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Dairy Cow?

 
Tawny Crawford
Posts: 6
Location: Texas
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Hi!
We are considering purchasing a diary cow/heifer. This is totally new territory for us. I raised 'show cattle' as a teen, but dairy is a new world for me! We plan on drinking raw milk. What should we look for in a good dairy cow/heifier? What type of testing does she need to have done? Does the milk need to be tested for anything for it to be safe to drink? (I assume it's much like a goat. You milk into a cup, make sure it looks good, and go on. Filter milk and get it COLD! Make sure clean teets and healthy animal etc) We have littles in the house, some very young, who will be drinking the milk and want it as safe as possible!

Thanks you so much in advanced for you knowledge and help!
 
Andy Reed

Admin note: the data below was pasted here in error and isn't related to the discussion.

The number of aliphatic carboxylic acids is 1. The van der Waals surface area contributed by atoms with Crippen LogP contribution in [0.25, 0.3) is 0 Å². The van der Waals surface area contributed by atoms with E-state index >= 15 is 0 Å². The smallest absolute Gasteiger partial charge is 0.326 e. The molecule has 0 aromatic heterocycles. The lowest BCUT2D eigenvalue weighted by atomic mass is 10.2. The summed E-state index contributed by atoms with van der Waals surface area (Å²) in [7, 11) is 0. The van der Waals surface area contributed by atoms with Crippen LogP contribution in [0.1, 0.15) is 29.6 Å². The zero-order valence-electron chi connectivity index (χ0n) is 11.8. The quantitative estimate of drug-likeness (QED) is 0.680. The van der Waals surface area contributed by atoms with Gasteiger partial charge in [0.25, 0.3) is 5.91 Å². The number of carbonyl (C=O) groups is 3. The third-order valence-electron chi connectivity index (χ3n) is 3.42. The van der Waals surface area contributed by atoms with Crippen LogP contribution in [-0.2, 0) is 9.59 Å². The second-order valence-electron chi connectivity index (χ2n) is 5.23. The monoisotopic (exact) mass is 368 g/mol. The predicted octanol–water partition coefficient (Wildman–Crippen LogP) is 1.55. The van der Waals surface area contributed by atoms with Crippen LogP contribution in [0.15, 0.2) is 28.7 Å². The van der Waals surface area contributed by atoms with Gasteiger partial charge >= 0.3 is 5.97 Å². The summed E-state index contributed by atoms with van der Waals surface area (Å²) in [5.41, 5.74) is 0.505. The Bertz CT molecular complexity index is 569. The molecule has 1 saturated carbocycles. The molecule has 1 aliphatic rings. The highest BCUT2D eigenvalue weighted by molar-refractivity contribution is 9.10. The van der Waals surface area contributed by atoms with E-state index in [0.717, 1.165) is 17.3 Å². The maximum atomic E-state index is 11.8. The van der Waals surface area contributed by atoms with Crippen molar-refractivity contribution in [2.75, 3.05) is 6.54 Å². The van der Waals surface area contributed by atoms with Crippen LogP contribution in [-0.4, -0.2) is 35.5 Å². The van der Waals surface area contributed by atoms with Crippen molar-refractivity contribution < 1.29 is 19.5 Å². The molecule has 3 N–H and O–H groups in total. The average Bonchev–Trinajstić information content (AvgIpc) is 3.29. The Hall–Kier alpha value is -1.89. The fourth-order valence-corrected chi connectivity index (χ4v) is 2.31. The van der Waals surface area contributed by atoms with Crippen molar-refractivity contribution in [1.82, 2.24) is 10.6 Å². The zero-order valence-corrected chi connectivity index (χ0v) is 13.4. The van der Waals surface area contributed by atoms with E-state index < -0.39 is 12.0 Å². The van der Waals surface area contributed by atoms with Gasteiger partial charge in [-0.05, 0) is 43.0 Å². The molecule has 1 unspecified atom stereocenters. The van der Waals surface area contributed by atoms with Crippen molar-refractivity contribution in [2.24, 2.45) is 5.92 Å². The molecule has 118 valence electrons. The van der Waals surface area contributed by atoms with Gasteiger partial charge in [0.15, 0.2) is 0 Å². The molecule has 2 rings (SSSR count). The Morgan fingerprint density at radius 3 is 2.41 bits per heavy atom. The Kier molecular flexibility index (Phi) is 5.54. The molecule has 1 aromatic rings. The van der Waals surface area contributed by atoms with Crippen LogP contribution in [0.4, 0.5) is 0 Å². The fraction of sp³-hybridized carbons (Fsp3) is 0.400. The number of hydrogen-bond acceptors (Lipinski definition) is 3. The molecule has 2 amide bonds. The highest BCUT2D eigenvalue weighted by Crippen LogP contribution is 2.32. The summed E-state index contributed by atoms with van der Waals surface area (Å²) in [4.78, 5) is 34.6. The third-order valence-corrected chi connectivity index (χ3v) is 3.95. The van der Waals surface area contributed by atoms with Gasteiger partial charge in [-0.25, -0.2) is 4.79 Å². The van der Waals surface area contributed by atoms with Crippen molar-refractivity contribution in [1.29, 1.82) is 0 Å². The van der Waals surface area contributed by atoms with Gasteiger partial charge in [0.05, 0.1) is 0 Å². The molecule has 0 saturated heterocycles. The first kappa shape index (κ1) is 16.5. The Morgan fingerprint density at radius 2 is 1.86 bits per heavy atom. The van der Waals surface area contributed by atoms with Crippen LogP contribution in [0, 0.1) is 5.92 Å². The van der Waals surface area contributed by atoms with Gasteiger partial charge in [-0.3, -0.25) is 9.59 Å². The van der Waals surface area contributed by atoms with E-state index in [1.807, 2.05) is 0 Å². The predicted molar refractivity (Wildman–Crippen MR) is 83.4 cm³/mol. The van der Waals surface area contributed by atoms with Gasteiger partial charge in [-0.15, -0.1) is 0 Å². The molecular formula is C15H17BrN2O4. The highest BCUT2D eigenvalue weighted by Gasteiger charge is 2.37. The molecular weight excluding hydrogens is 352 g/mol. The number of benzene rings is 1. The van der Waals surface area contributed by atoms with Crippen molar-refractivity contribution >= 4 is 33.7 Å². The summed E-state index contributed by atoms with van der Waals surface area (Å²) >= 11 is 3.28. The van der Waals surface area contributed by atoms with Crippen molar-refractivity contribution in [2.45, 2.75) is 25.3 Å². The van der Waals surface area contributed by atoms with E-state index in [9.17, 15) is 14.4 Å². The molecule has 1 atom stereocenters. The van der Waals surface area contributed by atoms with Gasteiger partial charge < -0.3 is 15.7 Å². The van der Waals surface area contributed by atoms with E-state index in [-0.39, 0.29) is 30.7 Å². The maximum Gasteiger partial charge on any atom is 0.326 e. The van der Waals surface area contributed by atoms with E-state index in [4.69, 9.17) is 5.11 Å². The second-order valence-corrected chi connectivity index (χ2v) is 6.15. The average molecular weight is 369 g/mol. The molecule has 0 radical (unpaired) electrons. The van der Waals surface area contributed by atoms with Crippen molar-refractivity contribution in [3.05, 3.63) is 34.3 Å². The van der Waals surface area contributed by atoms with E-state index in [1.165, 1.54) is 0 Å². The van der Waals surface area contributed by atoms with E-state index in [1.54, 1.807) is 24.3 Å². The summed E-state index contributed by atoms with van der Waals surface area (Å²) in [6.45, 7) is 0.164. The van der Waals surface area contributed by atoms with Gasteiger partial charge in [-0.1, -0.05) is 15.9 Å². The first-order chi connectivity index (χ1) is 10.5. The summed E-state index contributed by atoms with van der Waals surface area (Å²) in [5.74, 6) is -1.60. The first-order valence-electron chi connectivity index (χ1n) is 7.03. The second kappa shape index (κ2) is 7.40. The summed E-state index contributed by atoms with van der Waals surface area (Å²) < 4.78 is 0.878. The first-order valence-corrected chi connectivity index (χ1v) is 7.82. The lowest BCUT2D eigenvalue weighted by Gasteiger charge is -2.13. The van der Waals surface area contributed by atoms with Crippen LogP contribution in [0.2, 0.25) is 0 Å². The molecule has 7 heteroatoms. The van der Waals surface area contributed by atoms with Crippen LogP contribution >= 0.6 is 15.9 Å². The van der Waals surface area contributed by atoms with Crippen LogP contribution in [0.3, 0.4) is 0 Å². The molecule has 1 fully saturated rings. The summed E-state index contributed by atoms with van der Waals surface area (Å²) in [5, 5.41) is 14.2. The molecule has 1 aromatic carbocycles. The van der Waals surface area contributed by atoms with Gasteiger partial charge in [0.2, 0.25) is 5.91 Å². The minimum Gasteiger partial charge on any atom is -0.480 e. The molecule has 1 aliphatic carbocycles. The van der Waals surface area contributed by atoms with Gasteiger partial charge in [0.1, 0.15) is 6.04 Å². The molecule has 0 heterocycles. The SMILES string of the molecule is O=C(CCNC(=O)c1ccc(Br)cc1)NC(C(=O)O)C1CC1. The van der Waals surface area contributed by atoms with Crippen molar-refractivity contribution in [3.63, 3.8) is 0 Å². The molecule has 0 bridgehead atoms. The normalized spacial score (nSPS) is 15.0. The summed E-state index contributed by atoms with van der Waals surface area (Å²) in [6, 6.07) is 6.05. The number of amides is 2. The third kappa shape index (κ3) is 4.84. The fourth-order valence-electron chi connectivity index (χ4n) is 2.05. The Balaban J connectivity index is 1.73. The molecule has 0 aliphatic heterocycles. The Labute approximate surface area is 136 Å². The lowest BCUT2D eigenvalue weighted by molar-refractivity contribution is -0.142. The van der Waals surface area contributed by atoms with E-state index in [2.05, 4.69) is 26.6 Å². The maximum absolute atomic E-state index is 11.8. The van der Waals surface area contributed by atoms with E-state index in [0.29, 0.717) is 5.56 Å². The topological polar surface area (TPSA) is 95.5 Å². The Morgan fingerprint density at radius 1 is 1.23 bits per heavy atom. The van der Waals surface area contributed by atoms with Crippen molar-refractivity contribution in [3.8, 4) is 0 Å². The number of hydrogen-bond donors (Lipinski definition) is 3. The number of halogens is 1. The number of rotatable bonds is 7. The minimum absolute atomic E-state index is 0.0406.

Posts: 85
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Just because cows are big animals and very strong, and because you have no experience I strongly recommend you get some help from someone who knows what they are doing. Remember you are going to have your head very close to a back hoof that can give a good hard kick. If you can't get someone to help you, maybe try and go somewhere and get some hands on experience first.

Cows are very sensitive to human moods, if you are nervous or fidgety, they will feed off that, and get nervous and fidgety. In particular heifers are orders of magnitude worse then an older cow. I'd get an old cow already in milk, and start there, the older and quieter the better. Don't even attempt to milk a heifer unless you have some experience and most importantly pleanty of confidence.

I wouldn't get to concerned with breed or any traits other then tempermant. The owner will disclose if she is on any antibiotics and what the milk witholding periods are, other then that I personally wouldn't have any concerns with drinking raw milk as long as you observe good hygene, and yes chill it quick. If the cow has mastitis it will be obvious, talk to a vet about the best treatment.

Most contaminants regarding milk quality cow from the environment ie. manure, not from inside the udder of a cow, all my kids have grown up on raw milk.
 
R Scott
Posts: 3305
Location: Kansas Zone 6a